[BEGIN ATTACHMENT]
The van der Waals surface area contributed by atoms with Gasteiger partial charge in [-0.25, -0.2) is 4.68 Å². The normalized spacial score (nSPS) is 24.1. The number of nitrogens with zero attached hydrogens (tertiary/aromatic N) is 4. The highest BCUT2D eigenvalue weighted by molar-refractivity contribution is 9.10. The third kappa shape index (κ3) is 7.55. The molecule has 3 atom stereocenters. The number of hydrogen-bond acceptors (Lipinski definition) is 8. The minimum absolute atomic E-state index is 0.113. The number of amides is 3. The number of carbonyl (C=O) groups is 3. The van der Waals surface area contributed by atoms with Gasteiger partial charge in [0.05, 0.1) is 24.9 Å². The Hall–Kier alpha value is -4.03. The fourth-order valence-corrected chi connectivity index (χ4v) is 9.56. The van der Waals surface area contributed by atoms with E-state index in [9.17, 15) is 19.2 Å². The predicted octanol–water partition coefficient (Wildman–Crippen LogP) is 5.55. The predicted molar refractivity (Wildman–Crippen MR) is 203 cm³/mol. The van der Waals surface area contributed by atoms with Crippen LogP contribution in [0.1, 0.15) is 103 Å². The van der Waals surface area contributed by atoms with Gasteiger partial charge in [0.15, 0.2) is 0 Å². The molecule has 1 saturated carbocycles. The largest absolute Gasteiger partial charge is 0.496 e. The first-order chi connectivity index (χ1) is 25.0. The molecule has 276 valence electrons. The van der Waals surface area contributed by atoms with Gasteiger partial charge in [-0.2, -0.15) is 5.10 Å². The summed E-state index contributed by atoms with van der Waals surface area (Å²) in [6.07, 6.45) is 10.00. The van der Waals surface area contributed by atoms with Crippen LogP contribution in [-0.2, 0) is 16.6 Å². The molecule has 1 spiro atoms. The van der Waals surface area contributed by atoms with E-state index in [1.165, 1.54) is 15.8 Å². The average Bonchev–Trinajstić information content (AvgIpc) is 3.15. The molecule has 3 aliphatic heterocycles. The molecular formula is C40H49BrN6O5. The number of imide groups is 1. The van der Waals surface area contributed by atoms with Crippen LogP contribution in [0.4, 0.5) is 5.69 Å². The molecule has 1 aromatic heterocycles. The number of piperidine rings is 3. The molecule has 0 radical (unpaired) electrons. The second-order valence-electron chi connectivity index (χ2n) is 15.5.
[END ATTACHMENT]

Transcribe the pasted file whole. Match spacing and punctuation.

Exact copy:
The van der Waals surface area contributed by atoms with Gasteiger partial charge in [-0.25, -0.2) is 4.68 Å². The normalized spacial score (nSPS) is 24.1. The number of nitrogens with zero attached hydrogens (tertiary/aromatic N) is 4. The highest BCUT2D eigenvalue weighted by molar-refractivity contribution is 9.10. The third kappa shape index (κ3) is 7.55. The molecule has 3 atom stereocenters. The number of hydrogen-bond acceptors (Lipinski definition) is 8. The minimum absolute atomic E-state index is 0.113. The number of amides is 3. The number of carbonyl (C=O) groups is 3. The van der Waals surface area contributed by atoms with Gasteiger partial charge in [0.05, 0.1) is 24.9 Å². The Hall–Kier alpha value is -4.03. The fourth-order valence-corrected chi connectivity index (χ4v) is 9.56. The van der Waals surface area contributed by atoms with E-state index in [9.17, 15) is 19.2 Å². The predicted octanol–water partition coefficient (Wildman–Crippen LogP) is 5.55. The predicted molar refractivity (Wildman–Crippen MR) is 203 cm³/mol. The van der Waals surface area contributed by atoms with Crippen LogP contribution in [0.1, 0.15) is 103 Å². The van der Waals surface area contributed by atoms with Gasteiger partial charge in [0.15, 0.2) is 0 Å². The molecule has 1 saturated carbocycles. The largest absolute Gasteiger partial charge is 0.496 e. The first-order chi connectivity index (χ1) is 25.0. The molecule has 276 valence electrons. The van der Waals surface area contributed by atoms with Gasteiger partial charge in [-0.2, -0.15) is 5.10 Å². The summed E-state index contributed by atoms with van der Waals surface area (Å²) in [6.07, 6.45) is 10.00. The van der Waals surface area contributed by atoms with Crippen LogP contribution in [-0.2, 0) is 16.6 Å². The molecule has 1 spiro atoms. The van der Waals surface area contributed by atoms with E-state index in [1.165, 1.54) is 15.8 Å². The average Bonchev–Trinajstić information content (AvgIpc) is 3.15. The molecule has 3 aliphatic heterocycles. The molecular formula is C40H49BrN6O5. The number of imide groups is 1. The van der Waals surface area contributed by atoms with Crippen LogP contribution in [0.4, 0.5) is 5.69 Å². The molecule has 1 aromatic heterocycles. The number of piperidine rings is 3. The molecule has 0 radical (unpaired) electrons. The second-order valence-electron chi connectivity index (χ2n) is 15.5.